Banish the hope of military reform
Kusnanto Anggoro Senior Researcher Centre for Strategic and International Studies (CSIS) Jakarta
As the military's official political role prepares to end in 2004, questions remain as to why the armed forces are withdrawing from politics and how this will further develop and affect democratic reform.
While the Indonesian Military (TNI) will remain a power to be reckoned with, the answers to these questions could very well be not too positive for democratic consolidation. Perhaps the new threats to political transition will not come from a direct involvement of the military in the political process, but from an antipolitics, yet autonomous military, amid an increasing militarization of civilian institutions.
Indeed, there are substantial changes which pare down the TNI's influence.
Since the downfall of Soeharto, active officers have been prohibited from being elected or appointed to the civilian government. About 2,000 military representatives have been removed from central and regional legislatures, as have 3,000 to 4,000 active military officers from the civilian bureaucracy. No less significant, military officers tried in civilian courts for human rights abuses subjects them to the rule of law.
In the meantime, there is also an emerging tendency of the militarization of civilian institutions.
Retired generals in political parties are rising on the political horizon. The Indonesian Democratic Party of Struggle (PDI Perjuangan), the Golkar Party, the National Awakening Party (PKB) and the National Mandate Party (PAN) have recruited the generals. Many newly established political parties, such as the Concern for the Nation Functional Party (PKPB), under the leadership of former Army chief army Gen. (ret) Hartono, have emerged out of nowhere.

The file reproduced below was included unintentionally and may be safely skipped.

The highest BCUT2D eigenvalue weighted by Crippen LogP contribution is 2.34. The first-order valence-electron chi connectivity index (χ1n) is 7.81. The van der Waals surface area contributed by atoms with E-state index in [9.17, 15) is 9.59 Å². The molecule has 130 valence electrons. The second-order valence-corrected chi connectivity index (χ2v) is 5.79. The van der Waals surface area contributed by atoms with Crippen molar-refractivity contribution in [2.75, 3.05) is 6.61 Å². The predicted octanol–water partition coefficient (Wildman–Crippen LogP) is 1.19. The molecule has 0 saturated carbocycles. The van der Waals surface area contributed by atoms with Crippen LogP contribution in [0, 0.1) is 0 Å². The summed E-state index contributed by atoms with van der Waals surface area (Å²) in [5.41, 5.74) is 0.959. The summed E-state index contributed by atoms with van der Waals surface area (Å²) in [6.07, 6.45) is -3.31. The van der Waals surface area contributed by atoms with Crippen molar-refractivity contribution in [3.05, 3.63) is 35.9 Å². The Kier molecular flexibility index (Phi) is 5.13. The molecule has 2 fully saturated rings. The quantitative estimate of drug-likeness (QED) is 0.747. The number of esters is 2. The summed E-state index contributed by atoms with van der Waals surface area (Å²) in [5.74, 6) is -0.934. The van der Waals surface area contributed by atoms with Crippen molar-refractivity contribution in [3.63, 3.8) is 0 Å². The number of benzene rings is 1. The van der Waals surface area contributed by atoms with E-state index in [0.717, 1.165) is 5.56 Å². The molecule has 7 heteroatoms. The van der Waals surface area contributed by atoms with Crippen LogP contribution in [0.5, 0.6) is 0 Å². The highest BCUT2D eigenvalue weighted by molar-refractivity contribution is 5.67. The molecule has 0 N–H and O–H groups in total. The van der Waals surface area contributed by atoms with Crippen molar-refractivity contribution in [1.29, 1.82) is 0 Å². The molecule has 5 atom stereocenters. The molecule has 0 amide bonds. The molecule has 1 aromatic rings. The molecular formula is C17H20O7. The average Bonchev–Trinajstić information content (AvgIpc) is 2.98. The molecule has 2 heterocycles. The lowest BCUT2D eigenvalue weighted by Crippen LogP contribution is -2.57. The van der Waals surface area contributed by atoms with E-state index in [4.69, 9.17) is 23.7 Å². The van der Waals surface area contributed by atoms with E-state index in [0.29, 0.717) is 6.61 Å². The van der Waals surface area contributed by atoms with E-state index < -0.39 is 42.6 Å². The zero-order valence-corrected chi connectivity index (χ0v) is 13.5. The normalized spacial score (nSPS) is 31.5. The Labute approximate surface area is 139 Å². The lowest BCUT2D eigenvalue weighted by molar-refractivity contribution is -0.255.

Many retired generals have also won considerable support as candidates for the Regional Representatives Councils, and in the race to select a Golkar presidential candidate, villainous retired generals reappeared from the woodwork, including Wiranto and Prabowo Subianto. Meanwhile, senior officers make private overtures to other candidates as was done in the 1999 elections, primarily to protect their interests despite the vote's outcome.
The 2004 elections will certainly give more of a militaristic flavor to government policy. Of course, this is not an indication that the TNI would again overshadow their civilian counterparts, nor should it be read as the TNI's grand design to thwart the democratic process. TNI Headquarters has no official connection to retired generals any more, although some prominent retired generals have managed to maintain personal ties with active generals. In addition, while the military will lose its 38 non- elected seats in the People's Consultative Assembly (MPR) in 2004, its rank and file will not cast their votes in the elections.
What we see is that the depoliticization of the military is happening concurrently with the militarization of civilian institutions. Undoubtedly, this may strengthen the militaristic predilection in the government. The chief of the Armed Forces is still a cabinet member, along with the National Police chief.
Throughout 2003, military institutions have appeared to set the agenda in many policy cases, such as in the draconian Anti- Terrorism Bill and decisions on emergency rule in Aceh. More importantly, earlier in the year, generals pushed for a controversial article in the Military Bill.
Very likely, this militarization tendency will eventually spread to provincial administrations. Now that the process of decentralization is well under way, the military's territorial network could take on a greater significance than ever before. Initial signs are already ominous. In Central Java, for example, around half of the 17 members of Muspida, a grouping of top provincial administrators, are active military officers, and includes the commanders of the local airfield, mobile brigade, and military police.